We have already had occasion to remark how much the people of this country were becoming accustomed to rely on forms, and confide in the virtue of written Constitutions. In the simplicity of their faith, they seemed to suppose that such a charter had not only a "charmed life," but the inherent power of preserving and protecting its own principles. They little expected that construction might not only give a new direction to its action, but leaving its outward and visible form unchanged, might derange its vital functions, and give it a morbid energy, an irregular, diseased and pernicious operation; that a Constitution, settled upon fair and mutual and liberal compromise and concession, might become unfit for the very purposes for which it was organized, might break down every barrier which had been created to restrain it, might assume those very powers which were intended to be withheld, and which, if they had been granted, would have assured its rejection, and this, by the technical construction of some doubtful expressions. Such is the vanity of human expectations, and such the feeble bulwark, which, without incessant vigilance on the part of the people, a written Constitution can oppose to the operation of interest and ambition. Could any other result, however, be rationally expected! If the holy volume of inspiration can, by construction, by interpretation, by force of subtle exegesis, be made to speak in senses so various and so opposite, what may not be expected of a human production, though penned by the ablest men, and apparently, with the greatest anxiety to speak with simplicity and precision.
VOL. II. NO. 4.
For a long series of years, while carrying into effect the undisputed powers of our government, the integrity of our councils, the march of our prosperity, and the success of our political institutions, while they justified the boldness of our experiment, had nearly exterminated all the doubts of our friends, and baffled the predictions of our enemies. It was, indeed, to be expected, that, in the first stages of a new government, somewhat original in its plan, and therefore aided by no exact precedents, complex in its structure, and diffusive in detail, difficulties would arise, and practical questions spring up, that would exercise the judgment and divide the opinions of men. Such was the question on the treaty-making power, whether treaties made, although the supreme law of the land, were also a supreme law to the popular branch of the Legislature, which was bound for their execution, without a right in that branch to discuss and rejudge their merits. Such also was the agitated question, whether the power in the President to nominate and appoint to office, implied, in all cases, where the Constitution was silent as to the tenure, the correlative power of removal. These and some other topics were discussed both in and out of Congress, with great ability-but with these discussions were intermingled no sinister views, no sectional interests, no distempered feelings springing out of geographical divisions. However the matter might terminate, nothing was likely to be violated but the pride of opinion, no permanent dissatisfaction was likely to be generated in any quarter of the Union. Thus for a series of years was our Constitution in a state of hopeful and promising experiment.— Whatever our parties were, they were found in every portion of the country, and asperity of feeling was every where tempered by daily intercourse in the city, the village, or the neighbourhood.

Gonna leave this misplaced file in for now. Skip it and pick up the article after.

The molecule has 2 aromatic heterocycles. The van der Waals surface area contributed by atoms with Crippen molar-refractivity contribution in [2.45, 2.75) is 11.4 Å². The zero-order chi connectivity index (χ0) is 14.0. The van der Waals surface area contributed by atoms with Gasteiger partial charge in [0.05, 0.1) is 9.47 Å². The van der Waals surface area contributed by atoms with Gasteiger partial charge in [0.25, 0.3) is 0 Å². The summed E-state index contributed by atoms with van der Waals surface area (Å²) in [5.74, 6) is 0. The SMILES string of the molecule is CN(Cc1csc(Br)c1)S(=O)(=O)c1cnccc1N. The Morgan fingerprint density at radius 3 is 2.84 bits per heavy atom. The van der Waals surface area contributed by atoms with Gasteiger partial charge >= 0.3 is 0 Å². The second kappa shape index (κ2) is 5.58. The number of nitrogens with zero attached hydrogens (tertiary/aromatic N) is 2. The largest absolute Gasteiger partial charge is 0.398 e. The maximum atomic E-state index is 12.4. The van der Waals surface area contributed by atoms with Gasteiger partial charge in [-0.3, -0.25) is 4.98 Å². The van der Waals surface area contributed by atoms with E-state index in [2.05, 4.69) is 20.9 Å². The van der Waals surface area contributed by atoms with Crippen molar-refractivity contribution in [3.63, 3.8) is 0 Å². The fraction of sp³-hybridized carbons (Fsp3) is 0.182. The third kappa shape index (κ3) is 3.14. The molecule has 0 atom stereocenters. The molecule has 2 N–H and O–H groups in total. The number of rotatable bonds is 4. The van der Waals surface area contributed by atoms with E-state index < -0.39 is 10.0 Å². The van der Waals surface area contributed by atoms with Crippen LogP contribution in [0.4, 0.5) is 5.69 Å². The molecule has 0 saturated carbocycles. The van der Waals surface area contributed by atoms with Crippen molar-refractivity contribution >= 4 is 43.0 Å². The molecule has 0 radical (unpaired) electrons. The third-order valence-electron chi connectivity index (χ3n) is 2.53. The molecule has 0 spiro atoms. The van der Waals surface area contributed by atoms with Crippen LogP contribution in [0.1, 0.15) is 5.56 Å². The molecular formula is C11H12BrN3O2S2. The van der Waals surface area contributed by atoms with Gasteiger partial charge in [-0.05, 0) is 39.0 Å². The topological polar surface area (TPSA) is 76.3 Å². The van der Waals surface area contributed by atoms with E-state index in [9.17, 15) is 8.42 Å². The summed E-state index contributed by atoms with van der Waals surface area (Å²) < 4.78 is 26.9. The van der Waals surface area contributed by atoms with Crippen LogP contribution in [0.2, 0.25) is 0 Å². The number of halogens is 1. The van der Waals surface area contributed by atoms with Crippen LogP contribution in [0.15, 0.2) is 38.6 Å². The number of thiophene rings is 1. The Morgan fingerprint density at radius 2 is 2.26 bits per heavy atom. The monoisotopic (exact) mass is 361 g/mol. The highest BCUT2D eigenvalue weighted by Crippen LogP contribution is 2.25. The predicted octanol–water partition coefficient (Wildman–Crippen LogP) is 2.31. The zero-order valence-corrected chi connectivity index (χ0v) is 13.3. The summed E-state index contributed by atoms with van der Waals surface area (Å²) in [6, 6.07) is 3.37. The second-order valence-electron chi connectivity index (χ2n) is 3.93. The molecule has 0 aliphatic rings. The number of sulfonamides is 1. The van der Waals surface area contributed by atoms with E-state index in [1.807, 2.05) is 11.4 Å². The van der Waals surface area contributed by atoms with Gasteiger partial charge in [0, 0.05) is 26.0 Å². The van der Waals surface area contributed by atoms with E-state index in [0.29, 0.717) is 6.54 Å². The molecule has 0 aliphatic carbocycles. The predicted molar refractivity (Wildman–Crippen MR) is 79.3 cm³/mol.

But times are changing-political parties no longer pervade the whole mass of the people in every department of society, but are becoming geographically distinct, are assuming a sectional character which may leave to the minority no alternative but absolute ruin or open resistance. From the choice between such evils we would be spared. It is, therefore, that we exhort those, who are recklessly pressing on the doctrines of unlimited construction to pause and look forward to the ultimate results of the measures they are so eagerly pursuing. The Convention wisely, and as they supposed, effectually reserved to the respective States the entire control of their domestic arrangements, and transferred to the general Government only those powers which the States separately were not competent to administer. But if bounties, under the disguise of duties, can be granted to certain favoured and privileged occupations—if, under